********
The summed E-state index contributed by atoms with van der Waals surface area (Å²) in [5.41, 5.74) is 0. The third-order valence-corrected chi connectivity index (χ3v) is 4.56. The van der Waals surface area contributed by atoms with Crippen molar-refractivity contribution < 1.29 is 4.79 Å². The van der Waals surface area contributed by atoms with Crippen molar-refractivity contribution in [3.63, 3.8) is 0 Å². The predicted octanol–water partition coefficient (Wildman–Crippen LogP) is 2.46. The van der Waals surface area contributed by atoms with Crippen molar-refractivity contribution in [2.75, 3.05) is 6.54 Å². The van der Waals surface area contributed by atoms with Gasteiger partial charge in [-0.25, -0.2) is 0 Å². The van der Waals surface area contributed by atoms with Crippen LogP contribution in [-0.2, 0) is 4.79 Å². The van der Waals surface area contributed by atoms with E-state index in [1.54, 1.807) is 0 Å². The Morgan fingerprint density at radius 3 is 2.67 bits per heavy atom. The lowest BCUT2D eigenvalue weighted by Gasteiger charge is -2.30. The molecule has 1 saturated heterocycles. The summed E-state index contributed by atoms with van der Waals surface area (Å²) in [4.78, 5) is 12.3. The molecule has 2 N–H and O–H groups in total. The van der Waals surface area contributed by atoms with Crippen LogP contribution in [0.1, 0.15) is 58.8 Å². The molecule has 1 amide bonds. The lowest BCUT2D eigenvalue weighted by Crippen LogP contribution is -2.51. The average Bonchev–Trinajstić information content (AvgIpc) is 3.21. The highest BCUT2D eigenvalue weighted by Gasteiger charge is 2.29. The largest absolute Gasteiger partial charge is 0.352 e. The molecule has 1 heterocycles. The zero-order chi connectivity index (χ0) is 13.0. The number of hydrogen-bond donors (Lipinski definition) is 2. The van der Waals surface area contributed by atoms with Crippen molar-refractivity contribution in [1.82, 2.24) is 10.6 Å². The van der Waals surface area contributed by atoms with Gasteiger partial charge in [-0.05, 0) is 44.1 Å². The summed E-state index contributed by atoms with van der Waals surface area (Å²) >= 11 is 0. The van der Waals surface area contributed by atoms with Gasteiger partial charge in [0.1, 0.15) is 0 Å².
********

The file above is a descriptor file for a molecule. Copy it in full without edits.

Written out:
The summed E-state index contributed by atoms with van der Waals surface area (Å²) in [5.41, 5.74) is 0. The third-order valence-corrected chi connectivity index (χ3v) is 4.56. The van der Waals surface area contributed by atoms with Crippen molar-refractivity contribution < 1.29 is 4.79 Å². The van der Waals surface area contributed by atoms with Crippen molar-refractivity contribution in [3.63, 3.8) is 0 Å². The predicted octanol–water partition coefficient (Wildman–Crippen LogP) is 2.46. The van der Waals surface area contributed by atoms with Crippen molar-refractivity contribution in [2.75, 3.05) is 6.54 Å². The van der Waals surface area contributed by atoms with Gasteiger partial charge in [-0.25, -0.2) is 0 Å². The van der Waals surface area contributed by atoms with Crippen LogP contribution in [-0.2, 0) is 4.79 Å². The van der Waals surface area contributed by atoms with E-state index in [1.54, 1.807) is 0 Å². The Morgan fingerprint density at radius 3 is 2.67 bits per heavy atom. The lowest BCUT2D eigenvalue weighted by Gasteiger charge is -2.30. The molecule has 1 saturated heterocycles. The summed E-state index contributed by atoms with van der Waals surface area (Å²) in [4.78, 5) is 12.3. The molecule has 2 N–H and O–H groups in total. The van der Waals surface area contributed by atoms with Crippen LogP contribution in [0.1, 0.15) is 58.8 Å². The molecule has 1 amide bonds. The lowest BCUT2D eigenvalue weighted by Crippen LogP contribution is -2.51. The average Bonchev–Trinajstić information content (AvgIpc) is 3.21. The highest BCUT2D eigenvalue weighted by Gasteiger charge is 2.29. The largest absolute Gasteiger partial charge is 0.352 e. The molecule has 1 heterocycles. The zero-order chi connectivity index (χ0) is 13.0. The number of hydrogen-bond donors (Lipinski definition) is 2. The van der Waals surface area contributed by atoms with Crippen molar-refractivity contribution in [1.82, 2.24) is 10.6 Å². The van der Waals surface area contributed by atoms with Gasteiger partial charge in [-0.05, 0) is 44.1 Å². The summed E-state index contributed by atoms with van der Waals surface area (Å²) >= 11 is 0. The van der Waals surface area contributed by atoms with Gasteiger partial charge in [0.1, 0.15) is 0 Å².